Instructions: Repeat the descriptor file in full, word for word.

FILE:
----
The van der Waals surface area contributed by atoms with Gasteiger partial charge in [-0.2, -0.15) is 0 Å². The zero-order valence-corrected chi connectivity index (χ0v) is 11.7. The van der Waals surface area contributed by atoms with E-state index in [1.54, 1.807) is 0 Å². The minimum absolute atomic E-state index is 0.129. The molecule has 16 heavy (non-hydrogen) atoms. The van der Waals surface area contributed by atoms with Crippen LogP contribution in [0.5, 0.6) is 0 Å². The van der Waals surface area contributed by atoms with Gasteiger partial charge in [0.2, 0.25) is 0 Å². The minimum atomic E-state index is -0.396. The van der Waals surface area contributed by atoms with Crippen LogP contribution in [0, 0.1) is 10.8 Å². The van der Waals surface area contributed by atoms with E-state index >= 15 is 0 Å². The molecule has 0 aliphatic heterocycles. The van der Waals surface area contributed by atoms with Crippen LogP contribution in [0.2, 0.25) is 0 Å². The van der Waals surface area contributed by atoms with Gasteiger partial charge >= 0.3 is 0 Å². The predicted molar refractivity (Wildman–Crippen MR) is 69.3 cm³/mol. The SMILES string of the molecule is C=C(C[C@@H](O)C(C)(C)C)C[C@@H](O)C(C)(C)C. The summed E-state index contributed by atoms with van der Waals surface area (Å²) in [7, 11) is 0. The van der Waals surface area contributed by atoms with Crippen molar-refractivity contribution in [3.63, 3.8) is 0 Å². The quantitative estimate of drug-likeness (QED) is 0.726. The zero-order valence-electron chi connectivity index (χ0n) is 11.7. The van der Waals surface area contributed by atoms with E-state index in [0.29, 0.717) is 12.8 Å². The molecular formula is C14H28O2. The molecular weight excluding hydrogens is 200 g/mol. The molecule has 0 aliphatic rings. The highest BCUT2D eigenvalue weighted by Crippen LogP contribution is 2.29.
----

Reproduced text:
The van der Waals surface area contributed by atoms with Gasteiger partial charge in [-0.2, -0.15) is 0 Å². The zero-order valence-corrected chi connectivity index (χ0v) is 11.7. The van der Waals surface area contributed by atoms with E-state index in [1.54, 1.807) is 0 Å². The minimum absolute atomic E-state index is 0.129. The molecule has 16 heavy (non-hydrogen) atoms. The van der Waals surface area contributed by atoms with Crippen LogP contribution in [0.5, 0.6) is 0 Å². The van der Waals surface area contributed by atoms with Gasteiger partial charge in [0.2, 0.25) is 0 Å². The minimum atomic E-state index is -0.396. The van der Waals surface area contributed by atoms with Crippen LogP contribution in [0, 0.1) is 10.8 Å². The van der Waals surface area contributed by atoms with E-state index >= 15 is 0 Å². The molecule has 0 aliphatic heterocycles. The van der Waals surface area contributed by atoms with Crippen LogP contribution in [0.2, 0.25) is 0 Å². The van der Waals surface area contributed by atoms with Gasteiger partial charge >= 0.3 is 0 Å². The predicted molar refractivity (Wildman–Crippen MR) is 69.3 cm³/mol. The SMILES string of the molecule is C=C(C[C@@H](O)C(C)(C)C)C[C@@H](O)C(C)(C)C. The summed E-state index contributed by atoms with van der Waals surface area (Å²) in [7, 11) is 0. The van der Waals surface area contributed by atoms with Crippen molar-refractivity contribution in [3.63, 3.8) is 0 Å². The quantitative estimate of drug-likeness (QED) is 0.726. The zero-order valence-electron chi connectivity index (χ0n) is 11.7. The van der Waals surface area contributed by atoms with E-state index in [0.29, 0.717) is 12.8 Å². The molecular formula is C14H28O2. The molecular weight excluding hydrogens is 200 g/mol. The molecule has 0 aliphatic rings. The highest BCUT2D eigenvalue weighted by Crippen LogP contribution is 2.29.